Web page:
I_revel_in_the moments of clarity and consciousness that adorn this bicycle expedition. They vary from random echoes of abstract college lectures to personal acquaintance with the far-reaching consequences of history, governance, institutions, and culture across the Americas. I marvel at the great forces of the Earth that produced Central American cliffs and prismatic lakes. Other times I simply consider all of our weathered faces and wonder what great forces have already shaped us as well.
Flying down the hot and muggy coastal plains of Chiapas on our bicycles, I remember one night camping outside of Juchitan. As twilight fell mosquitoes converged upon us as we haplessly scrambled down dirt roads looking for a secluded field to pitch our tent amidst the bogs. In nearly perfect darkness we swatted at mosquitoes and finally rode to an unlocked gate, our salvation. We danced something wicked with a plague of mosquitoes for 45 seconds while we hastily ripped our bags from our bicycles and threw on long sleeve pants and shirts to protect us from bites and the risk of malaria. It was still 87 degrees Fahrenheit outside and would not fall much below that overnight. We sweated through our shorts and shirts until we were able to strip them off in the safety of an (almost) bug-proof tent. We killed and/or threatened a few impossibly large insects and spiders and attempted a restless night of sleep despite the hum of the mosquito vanguard and the uncomfortable heat of the tropical coast.
Glancing at David and Nathan above the glow of our camp stove, precariously insulated above the floor of our three-man tent, I couldn’t help but notice how worn out they looked. The countless days of wind, rain, sunburn, and 8,000 miles of sweat showed on their faces along with exhaustion, discomfort, and excitement at the imminent rice-and-beans dinner we were preparing. I will never forget their unguarded faces because they represent the kind of men I have as brothers: men who would work against great difficulty and discomfort in pursuit of a good thing, and bask in the glow of our camp stove as if we had arrived at a luxury estate for a night of rest.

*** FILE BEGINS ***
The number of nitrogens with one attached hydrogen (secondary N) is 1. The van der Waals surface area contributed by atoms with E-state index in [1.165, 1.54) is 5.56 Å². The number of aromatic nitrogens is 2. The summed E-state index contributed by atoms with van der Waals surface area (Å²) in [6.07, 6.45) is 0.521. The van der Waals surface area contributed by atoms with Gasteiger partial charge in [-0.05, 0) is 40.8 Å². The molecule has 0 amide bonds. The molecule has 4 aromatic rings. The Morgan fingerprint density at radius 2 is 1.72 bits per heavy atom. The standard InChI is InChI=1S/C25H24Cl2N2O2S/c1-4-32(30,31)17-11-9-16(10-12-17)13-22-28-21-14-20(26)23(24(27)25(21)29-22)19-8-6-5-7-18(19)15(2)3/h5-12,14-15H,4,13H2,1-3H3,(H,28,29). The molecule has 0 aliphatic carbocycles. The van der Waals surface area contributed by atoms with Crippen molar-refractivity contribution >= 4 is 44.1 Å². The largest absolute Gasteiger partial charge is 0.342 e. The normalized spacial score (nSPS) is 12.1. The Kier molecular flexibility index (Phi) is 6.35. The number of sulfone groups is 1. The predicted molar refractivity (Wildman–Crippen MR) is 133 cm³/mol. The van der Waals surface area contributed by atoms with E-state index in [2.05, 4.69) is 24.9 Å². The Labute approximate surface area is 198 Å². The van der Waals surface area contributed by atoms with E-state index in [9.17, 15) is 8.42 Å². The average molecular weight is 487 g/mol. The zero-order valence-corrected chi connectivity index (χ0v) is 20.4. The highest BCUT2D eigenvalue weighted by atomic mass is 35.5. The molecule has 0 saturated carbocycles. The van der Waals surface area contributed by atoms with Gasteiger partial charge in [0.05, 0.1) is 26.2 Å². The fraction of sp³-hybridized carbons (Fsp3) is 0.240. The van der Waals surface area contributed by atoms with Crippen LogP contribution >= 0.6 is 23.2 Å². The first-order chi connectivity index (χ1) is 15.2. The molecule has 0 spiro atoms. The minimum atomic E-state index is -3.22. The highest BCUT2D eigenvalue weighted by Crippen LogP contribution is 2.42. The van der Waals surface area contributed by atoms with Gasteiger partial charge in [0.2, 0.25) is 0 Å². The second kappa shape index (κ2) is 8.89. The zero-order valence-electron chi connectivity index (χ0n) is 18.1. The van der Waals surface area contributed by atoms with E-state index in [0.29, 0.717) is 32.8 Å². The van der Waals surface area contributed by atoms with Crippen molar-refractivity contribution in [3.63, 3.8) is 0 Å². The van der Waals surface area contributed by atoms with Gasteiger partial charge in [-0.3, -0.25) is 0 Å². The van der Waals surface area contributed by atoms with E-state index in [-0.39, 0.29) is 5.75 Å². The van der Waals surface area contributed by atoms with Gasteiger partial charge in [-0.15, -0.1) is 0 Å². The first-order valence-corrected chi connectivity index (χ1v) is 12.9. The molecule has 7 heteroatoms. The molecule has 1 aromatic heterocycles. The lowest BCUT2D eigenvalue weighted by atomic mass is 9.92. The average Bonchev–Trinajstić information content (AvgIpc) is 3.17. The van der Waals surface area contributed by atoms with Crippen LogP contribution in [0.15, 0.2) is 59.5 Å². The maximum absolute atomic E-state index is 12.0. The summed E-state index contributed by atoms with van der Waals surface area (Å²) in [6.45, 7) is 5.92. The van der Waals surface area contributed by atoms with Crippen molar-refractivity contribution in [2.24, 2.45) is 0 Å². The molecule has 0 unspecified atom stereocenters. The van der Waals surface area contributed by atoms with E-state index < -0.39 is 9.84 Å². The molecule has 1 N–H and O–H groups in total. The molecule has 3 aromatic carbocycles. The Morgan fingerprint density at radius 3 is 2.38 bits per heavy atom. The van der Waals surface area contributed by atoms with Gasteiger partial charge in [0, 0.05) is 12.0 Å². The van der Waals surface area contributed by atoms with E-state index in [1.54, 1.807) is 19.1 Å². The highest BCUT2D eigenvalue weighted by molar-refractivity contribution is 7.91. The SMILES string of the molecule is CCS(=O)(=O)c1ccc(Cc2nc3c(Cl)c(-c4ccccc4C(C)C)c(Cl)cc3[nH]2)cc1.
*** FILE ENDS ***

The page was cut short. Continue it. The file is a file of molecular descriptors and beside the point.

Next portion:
The most important changes since Alaska have been more than skin deep. I know already of intangibles that we will take with us when our road ends in Argentina. For example, we will never see distance nor our capabilities in the same way. Topography will be forever inseparable from the character of a place and its people. It will be a sin to not live simply; after nearly a year with three bags and a bicycle, we have all come to better understand what we truly need and what makes us happy. Our brotherhood will be stronger, with a greater love and understanding of one another’s weaknesses and greatest hopes. We will still be hopelessly in love with peanut butter, Mexican Coca-Cola, and downhill signs. Yet as I glanced at our tired faces, I admit that the positive intangibles weren’t on my mind. Instead, I was coming to face the tradeoffs and costs of this bicycle expedition for the first time. We were riding fast through the oppressive heat of the southern Mexican coast, averaging nearly 150k a day in order to make up time lost to illness and the lonely roads of the Mexican highlands. Our intermittent phone calls home were always laced with the uncomfortable questions of our pace and goals, and whether we’d be home in May in time to see our sister graduate from high school. I sat in the tent with my two brothers, all of us pushed to our limits, and imagined the long road to Tierra del Fuego that we were bound to. This is a dream and adventure with great opportunity and great cost.
This is ours to shape. And so we made a decision to fly from Guatemala City to Bogotá, Colombia. Originally, we were to continue 1,000 miles further south to Panama City where we would use a plane or boat to cross the impassable jungle of the Darién Gap. That was going to be our bridge to South America. This represents a great leap for us, one which we considered very carefully. Would we diminish this journey by missing a part of Central America? Would we look back and regret the leap forward? Ultimately, we all deeply wanted to continue on our bicycles to Panama. The costs and tradeoffs were too great to bear, however. Simply moving up our necessary flight can make an immense difference for us. With this relatively small step to Colombia, we can ride strong and fast in the hopes of making it home to see our sister graduate from high school. We have more time and flexibility to explore the spectacular mountains and villages of Colombia, Peru, and Patagonia. With any luck, we’ll be able to explore the vast richness of the South American continent and still return home to begin the next chapter of our lives with friends and family in good time. It’s not a perfect plan, but it’s the one we’ve got and we’re riding with it all the way to Ushuaia.
There are no empty places between Alaska and Argentina. We will miss a great deal in Central America, but we will also gain that much more in South America. Just two days of riding in Guatemala brought us the heat of the lowlands, friendly encounters with Guatemalan police, breathtaking vistas of what might be the world’s most beautiful lake and some of the most incredibly difficult riding of our journey across the steep canyons and broken roads of Guatemala’s mountains. Perhaps we were rewarded for our new plans with a month’s worth of difficulty and beauty, crammed into two days of riding.
Many things have changed since leaving Alaska. The dream hasn’t. We are bound for the Andes of South America and a long, unbroken road to Ushuaia. We hope you’ll continue to follow us there.